Boy #1 has a loft bed and so it is awkward for him to adjust his light from bed. With his birthday and Christmas both occurring in December, it seemed a good time to invest in new toys to solve the problem (and provide me with some entertainment).
For his birthday, Boy #1 was pleased to receive an Amazon Echo Dot. The Echo has been a fixture in the kitchen for nearly two years so he understood the capabilities of the gadget. After setting it up and pairing it with his Bluetooth speaker (also a birthday present) the music emanating from his room now sounds better than a slightly tinny cellphone speaker.
For Christmas, Boy #1 received a Phillips Hue starter set (containing a hub and two bulbs). While light bulbs doesn’t sound like the best of presents, he quickly (and without assistance) realized the potential of integrating the Dot with the bulbs and having voice activated lights.
The setup of the Phillips Hue set wasn’t too difficult. The biggest surprise for me was that there was no need to install any Hue app on my phone nor did I need to enable the Hue skill on the Alexa app. After putting in the bulbs and plugging in the Hue hub (to both power and network) I just had to tell Alexa to search for devices and it found the bulbs. Then I used the Alexa app to create a “group” and add the bulbs to the group. After that the lights could be controlled by voice.
The boy seems to like the new setup. Not only can the lights be turned on and off, but also can be dimmed via voice control. Also, if necessary, the dimmer switch can still be used. In this case, I think the Hue worked very well in solving the problem and in part 2 I will describe how I used a different implementation to solve a similar problem.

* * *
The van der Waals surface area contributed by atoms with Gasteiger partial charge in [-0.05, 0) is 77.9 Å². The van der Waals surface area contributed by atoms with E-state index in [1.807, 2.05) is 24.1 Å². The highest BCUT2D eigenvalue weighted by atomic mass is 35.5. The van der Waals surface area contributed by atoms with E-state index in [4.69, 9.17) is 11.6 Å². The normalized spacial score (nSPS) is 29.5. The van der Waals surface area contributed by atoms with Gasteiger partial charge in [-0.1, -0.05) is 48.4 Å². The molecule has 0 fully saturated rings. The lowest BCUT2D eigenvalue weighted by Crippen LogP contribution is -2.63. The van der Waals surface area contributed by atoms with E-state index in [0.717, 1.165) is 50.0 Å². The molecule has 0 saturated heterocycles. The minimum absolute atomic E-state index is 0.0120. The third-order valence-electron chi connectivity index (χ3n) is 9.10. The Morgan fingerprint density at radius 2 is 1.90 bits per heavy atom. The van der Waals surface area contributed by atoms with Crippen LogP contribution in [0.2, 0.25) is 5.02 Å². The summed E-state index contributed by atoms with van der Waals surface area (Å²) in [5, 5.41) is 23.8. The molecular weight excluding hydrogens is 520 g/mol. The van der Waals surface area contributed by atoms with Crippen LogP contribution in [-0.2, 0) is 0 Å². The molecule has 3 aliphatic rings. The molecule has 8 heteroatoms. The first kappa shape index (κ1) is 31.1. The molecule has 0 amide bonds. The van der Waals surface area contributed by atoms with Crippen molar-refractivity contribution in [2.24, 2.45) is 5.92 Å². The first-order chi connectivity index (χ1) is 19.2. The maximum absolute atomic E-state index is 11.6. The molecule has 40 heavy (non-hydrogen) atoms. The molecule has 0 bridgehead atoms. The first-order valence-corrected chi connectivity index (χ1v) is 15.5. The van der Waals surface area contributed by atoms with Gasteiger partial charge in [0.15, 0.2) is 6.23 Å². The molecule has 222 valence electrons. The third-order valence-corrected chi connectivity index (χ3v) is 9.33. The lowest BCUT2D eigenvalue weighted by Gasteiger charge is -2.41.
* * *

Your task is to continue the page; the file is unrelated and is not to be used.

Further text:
My alarm clock was a Christmas gift from my older sister in 1984 when my family was living in Papillion Nebraska (just outside Omaha). I wanted an alarm clock so I was pleased to receive it, but I do recall mild disappointment because it wasn’t a fancy clock radio combination. The alarm clock has been used regularly for 32 years and I hope it keeps working. Devices have supposedly gotten a lot smarter over the past three decades, but I really like my dumb device.
I didn’t get a clock radio, but that’s fine since I don’t listen to the radio much. When I did listen to the radio a lot, I had my boom box for my room, a Walkman for riding the bus, and when I was older, a stereo in the car. Instead, my alarm clock just displays the time. The bright red display can be read in the dark. The numbers are large enough that the time can be read from across the room and glasses are not required when peering from bed to check the time.
I hate the sound of the alarm–this is a good thing. I can sleep through a lot, but my alarm is relentless. Some alarm clocks stop beeping after a minute, but mine will keep producing its throbbing tones for as long as it takes for me to smack the snooze button or switch off the alarm. The alarm does a good job in waking me.
Apart from setting the time (and alarm time), there is very little maintenance required. Since it receives power from an outlet, there are no springs to be wound. There is a backup battery that allows the clock to function if the power goes out, but that only needs to be changed every few years. There is no need to configure a wifi connection or do any Bluetooth pairing. There are no online accounts to be created to use it and the clock can be used by anyone in the family without difficulty.
Compared to the alarm clocks available today, mine is a dumb device and I like it that way. My alarm clock tells the time and wakes me in the morning. It is reliable and requires minimal effort to use. I can see the appeal of the fancy, but I plan to stick with my alarm clock from 1984.